Enmax cancelled Blue Rodeo show: sources

Blue Rodeo was set to play the Enmax staff Christmas party for a $70,000 fee before the utility pulled the plug on the event.
Blue Rodeo lead singer Jim Cuddy sings at the Juno awards in St. John's in April. Blue Rodeo was scheduled to play the Enmax Christmas party, according to sources, but the party had been cancelled. ((Andrew Vaughan/Canadian Press))

Blue Rodeo was set to play the Enmax staff Christmas party for a $70,000 fee before the public utility pulled the plug on the event.

Sources at Enmax have told CBC News that the Juno Award-winning Canadian rock band was going to provide the entertainment for the party, scheduled for next month at the Calgary Telus Convention Centre.

The sources requested anonymity, based on the sensitive nature of their positions in the company. 

That band was to be paid $70,000, on top of expenses for airfare from Toronto, accommodations, hospitality and shipping equipment, the sources said.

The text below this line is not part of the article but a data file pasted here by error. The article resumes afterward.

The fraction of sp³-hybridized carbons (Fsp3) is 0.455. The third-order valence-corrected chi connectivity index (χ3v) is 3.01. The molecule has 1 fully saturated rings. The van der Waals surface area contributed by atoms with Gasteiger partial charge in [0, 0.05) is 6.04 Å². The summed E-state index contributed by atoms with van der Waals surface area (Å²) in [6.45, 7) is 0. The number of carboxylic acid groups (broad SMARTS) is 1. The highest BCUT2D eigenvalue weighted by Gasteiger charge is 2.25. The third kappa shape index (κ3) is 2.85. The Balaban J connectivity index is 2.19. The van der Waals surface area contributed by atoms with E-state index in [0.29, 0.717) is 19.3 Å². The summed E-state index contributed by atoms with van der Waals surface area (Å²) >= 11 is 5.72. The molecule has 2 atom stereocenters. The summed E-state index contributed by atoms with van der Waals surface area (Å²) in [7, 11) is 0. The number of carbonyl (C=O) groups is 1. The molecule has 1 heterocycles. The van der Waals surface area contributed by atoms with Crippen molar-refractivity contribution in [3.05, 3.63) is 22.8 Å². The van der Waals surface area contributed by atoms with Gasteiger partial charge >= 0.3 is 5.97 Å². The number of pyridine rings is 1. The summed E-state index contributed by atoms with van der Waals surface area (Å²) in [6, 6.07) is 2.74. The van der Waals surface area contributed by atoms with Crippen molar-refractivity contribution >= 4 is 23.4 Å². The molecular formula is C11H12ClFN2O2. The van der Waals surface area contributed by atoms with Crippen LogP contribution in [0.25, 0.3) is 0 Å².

Blue Rodeo's contract specifies a cancellation fee of 50 per cent, but Enmax says the band has waived that fee.

Enmax, a wholly owned subsidiary of the City of Calgary, is still responsible for the cancellation fees at the convention centre.

Enmax CEO Gary Holden sent out an email last week to staff advising them that the party was called off because of budget cuts.

Enmax party fee lower than usual

That email came on the heels of a meeting between Calgary Mayor Naheed Nenshi and the chairman of the Enmax board of directors, Cliff Fryers.

At that meeting, Nenshi told Fryers he hoped there wouldn't be any more rock star parties paid for by the city-owned utility.

Nenshi had previously voiced his displeasure with the company-sponsored parties Holden had held at his home featuring Tom Cochrane and Tragically Hip singer Gord Downie.

Enmax has declined to comment.

Calgary Mayor Naheed Nenshi has warned Enmax against hosting more parties featuring rock star entertainment. ((CBC))

Blue Rodeo also played for an Enmax event in 2006.

Music industry sources told CBC News that the Christmas party contract represented a good deal as the band typically charges $85,000 to $95,000 to play corporate events.

These sources also requested anonymity to protect their business interests.